Tips for your new retirement income

July 11, 2013

Did you retire in 2013? While filing your first income tax return as a pensioner is likely not at the forefront of your thoughts, there are factors of your new retirement income that you should consider now, to avoid any shocks come tax time.

When you file your 2013 return you'll have a combination of employment income and retirement income. Some of you may have retirement gratuities to take into consideration too. Here are three tips we've got to avoid any major shocks when it comes time to file.

  1. Gratuity payments. These lump sum payments from your employer are considered taxable income, unless you transfer it into a Registered Retirement Plan (RSP). If you decide to keep the cash, or even a portion of the payment as cash, be sure to budget for the taxes that will be owed on it.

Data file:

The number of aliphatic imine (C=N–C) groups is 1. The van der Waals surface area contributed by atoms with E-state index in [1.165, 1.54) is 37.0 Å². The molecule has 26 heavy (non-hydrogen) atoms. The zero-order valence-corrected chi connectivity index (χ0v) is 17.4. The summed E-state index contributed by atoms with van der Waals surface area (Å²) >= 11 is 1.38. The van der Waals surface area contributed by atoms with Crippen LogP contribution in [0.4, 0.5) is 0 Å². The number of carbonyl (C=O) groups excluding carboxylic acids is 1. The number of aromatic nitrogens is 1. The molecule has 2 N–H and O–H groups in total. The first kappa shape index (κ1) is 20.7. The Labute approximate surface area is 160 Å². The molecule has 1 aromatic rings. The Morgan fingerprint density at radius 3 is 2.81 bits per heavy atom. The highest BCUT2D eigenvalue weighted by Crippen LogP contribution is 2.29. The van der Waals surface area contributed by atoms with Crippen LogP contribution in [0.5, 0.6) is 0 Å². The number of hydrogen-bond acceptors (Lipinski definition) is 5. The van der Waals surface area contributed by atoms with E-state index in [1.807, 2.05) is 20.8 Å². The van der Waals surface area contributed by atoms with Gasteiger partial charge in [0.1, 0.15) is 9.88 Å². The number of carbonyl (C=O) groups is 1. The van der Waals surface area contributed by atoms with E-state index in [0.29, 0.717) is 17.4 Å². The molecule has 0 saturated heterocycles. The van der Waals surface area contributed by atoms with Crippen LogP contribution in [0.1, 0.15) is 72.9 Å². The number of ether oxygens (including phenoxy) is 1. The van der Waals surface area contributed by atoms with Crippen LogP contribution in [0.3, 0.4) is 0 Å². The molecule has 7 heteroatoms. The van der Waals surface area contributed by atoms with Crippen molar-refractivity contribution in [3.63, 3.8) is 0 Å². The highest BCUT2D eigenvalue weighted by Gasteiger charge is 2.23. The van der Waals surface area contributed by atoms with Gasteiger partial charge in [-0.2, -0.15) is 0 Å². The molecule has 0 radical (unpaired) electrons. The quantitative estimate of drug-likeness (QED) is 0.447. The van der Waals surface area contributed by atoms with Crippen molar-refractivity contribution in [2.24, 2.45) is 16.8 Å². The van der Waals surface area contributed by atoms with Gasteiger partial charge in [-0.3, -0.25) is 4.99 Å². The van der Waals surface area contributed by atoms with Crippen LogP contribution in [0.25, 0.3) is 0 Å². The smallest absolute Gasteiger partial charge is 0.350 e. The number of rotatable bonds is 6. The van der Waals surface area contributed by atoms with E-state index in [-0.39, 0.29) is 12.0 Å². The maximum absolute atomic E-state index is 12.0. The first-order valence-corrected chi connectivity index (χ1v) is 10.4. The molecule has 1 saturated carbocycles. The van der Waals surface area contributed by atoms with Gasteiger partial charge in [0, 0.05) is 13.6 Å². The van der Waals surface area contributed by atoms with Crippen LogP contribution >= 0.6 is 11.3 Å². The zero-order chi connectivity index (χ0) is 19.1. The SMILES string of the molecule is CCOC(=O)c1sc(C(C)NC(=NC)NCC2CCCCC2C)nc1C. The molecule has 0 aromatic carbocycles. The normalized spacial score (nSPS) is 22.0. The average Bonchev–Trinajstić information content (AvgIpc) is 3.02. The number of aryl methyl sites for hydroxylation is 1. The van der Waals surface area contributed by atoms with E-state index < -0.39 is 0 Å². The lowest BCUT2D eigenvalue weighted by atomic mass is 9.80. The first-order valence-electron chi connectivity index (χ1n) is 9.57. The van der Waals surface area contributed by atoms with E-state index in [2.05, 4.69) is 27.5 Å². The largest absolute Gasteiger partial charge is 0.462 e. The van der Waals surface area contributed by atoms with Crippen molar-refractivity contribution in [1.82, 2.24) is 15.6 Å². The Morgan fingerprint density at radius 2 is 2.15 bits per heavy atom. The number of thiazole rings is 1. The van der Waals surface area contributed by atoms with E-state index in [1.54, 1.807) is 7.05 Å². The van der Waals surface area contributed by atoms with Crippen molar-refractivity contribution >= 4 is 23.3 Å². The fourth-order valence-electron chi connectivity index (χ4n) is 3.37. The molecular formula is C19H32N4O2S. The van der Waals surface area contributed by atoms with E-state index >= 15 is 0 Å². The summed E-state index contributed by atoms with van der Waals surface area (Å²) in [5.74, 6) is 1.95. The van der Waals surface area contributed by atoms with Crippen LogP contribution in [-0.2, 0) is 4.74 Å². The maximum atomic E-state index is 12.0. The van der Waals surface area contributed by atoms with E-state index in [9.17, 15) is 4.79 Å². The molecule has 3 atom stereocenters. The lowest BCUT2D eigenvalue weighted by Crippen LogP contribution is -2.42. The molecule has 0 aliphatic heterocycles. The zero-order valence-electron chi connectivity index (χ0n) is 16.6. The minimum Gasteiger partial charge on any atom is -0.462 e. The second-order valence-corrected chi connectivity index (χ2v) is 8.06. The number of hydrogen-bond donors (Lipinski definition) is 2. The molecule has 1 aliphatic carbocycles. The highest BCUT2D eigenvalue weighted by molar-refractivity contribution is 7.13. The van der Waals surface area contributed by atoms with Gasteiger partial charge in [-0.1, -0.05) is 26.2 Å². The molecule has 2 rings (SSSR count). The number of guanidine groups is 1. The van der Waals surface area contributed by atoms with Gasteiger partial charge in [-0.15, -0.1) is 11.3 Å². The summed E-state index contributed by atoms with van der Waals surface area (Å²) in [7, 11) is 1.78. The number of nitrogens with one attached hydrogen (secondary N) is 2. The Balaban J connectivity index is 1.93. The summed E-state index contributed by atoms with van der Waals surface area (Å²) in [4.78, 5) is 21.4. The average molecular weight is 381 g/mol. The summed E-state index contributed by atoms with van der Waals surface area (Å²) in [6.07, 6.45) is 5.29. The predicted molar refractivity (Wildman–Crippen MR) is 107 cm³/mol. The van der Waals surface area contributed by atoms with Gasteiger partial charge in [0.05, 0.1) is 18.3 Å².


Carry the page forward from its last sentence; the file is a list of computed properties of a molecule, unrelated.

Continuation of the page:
2. Income splitting. You can't split your employment income or income from a retirement compensation arrangement (RCA), but you can split any income from a registered pension plan, like Teachers', when you fill out your income tax form. If one spouse has a higher retirement income than the other, splitting this portion of your income may help to reduce the amount of tax owed by your household. Consult a financial adviser to learn what the optimal split would be, as it's not always 50/50.
  3. Deducting more from the source. If you have other sources of retirement income, like CPP, OAS or income from re-employment, you may find yourself facing a bill come tax time. To avoid this, you can increase the amount of tax deducted at source from your pension. Log in to iAccess Web, and click "Change my income tax deduction" on the Pension Payments page. Some people even opt for higher deductions at source as a form of forced savings, ensuring they end up with a refund when they file.